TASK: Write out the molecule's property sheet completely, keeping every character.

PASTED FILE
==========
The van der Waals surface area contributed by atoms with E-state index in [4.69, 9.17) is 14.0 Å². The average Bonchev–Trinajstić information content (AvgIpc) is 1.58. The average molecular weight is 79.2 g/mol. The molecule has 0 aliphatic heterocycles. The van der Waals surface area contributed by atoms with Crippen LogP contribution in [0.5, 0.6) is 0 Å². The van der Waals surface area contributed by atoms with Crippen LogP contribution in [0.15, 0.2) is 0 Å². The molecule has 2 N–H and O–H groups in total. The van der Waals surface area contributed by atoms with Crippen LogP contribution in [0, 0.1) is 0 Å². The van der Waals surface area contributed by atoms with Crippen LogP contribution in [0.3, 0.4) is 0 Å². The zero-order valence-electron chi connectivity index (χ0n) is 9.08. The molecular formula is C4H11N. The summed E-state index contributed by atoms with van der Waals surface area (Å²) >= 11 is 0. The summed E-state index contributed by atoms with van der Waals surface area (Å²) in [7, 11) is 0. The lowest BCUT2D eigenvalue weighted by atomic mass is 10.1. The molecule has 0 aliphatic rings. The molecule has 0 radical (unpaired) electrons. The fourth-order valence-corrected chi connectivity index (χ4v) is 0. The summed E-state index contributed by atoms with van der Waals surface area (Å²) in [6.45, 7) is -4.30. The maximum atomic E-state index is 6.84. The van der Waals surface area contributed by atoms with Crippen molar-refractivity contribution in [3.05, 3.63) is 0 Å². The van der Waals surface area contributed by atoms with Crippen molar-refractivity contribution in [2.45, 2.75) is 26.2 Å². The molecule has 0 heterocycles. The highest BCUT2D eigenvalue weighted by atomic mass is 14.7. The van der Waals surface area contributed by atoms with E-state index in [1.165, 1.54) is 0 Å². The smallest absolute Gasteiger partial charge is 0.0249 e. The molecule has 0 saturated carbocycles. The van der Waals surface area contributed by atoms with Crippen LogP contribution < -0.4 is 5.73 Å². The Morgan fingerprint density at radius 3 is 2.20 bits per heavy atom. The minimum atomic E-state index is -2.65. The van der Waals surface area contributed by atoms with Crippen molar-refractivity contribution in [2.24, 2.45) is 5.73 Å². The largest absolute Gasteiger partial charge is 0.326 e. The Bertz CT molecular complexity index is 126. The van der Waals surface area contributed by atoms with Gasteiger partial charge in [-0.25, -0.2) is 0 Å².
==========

The van der Waals surface area contributed by atoms with E-state index in [4.69, 9.17) is 14.0 Å². The average Bonchev–Trinajstić information content (AvgIpc) is 1.58. The average molecular weight is 79.2 g/mol. The molecule has 0 aliphatic heterocycles. The van der Waals surface area contributed by atoms with Crippen LogP contribution in [0.5, 0.6) is 0 Å². The van der Waals surface area contributed by atoms with Crippen LogP contribution in [0.15, 0.2) is 0 Å². The molecule has 2 N–H and O–H groups in total. The van der Waals surface area contributed by atoms with Crippen LogP contribution in [0, 0.1) is 0 Å². The van der Waals surface area contributed by atoms with Crippen LogP contribution in [0.3, 0.4) is 0 Å². The zero-order valence-electron chi connectivity index (χ0n) is 9.08. The molecular formula is C4H11N. The summed E-state index contributed by atoms with van der Waals surface area (Å²) >= 11 is 0. The summed E-state index contributed by atoms with van der Waals surface area (Å²) in [7, 11) is 0. The lowest BCUT2D eigenvalue weighted by atomic mass is 10.1. The molecule has 0 aliphatic rings. The molecule has 0 radical (unpaired) electrons. The fourth-order valence-corrected chi connectivity index (χ4v) is 0. The summed E-state index contributed by atoms with van der Waals surface area (Å²) in [6.45, 7) is -4.30. The maximum atomic E-state index is 6.84. The van der Waals surface area contributed by atoms with Crippen molar-refractivity contribution in [3.05, 3.63) is 0 Å². The van der Waals surface area contributed by atoms with Crippen molar-refractivity contribution in [2.45, 2.75) is 26.2 Å². The molecule has 0 heterocycles. The highest BCUT2D eigenvalue weighted by atomic mass is 14.7. The van der Waals surface area contributed by atoms with E-state index in [1.165, 1.54) is 0 Å². The smallest absolute Gasteiger partial charge is 0.0249 e. The molecule has 0 saturated carbocycles. The van der Waals surface area contributed by atoms with Crippen LogP contribution < -0.4 is 5.73 Å². The Morgan fingerprint density at radius 3 is 2.20 bits per heavy atom. The minimum atomic E-state index is -2.65. The van der Waals surface area contributed by atoms with Crippen molar-refractivity contribution in [2.24, 2.45) is 5.73 Å². The largest absolute Gasteiger partial charge is 0.326 e. The Bertz CT molecular complexity index is 126. The van der Waals surface area contributed by atoms with Gasteiger partial charge in [-0.25, -0.2) is 0 Å².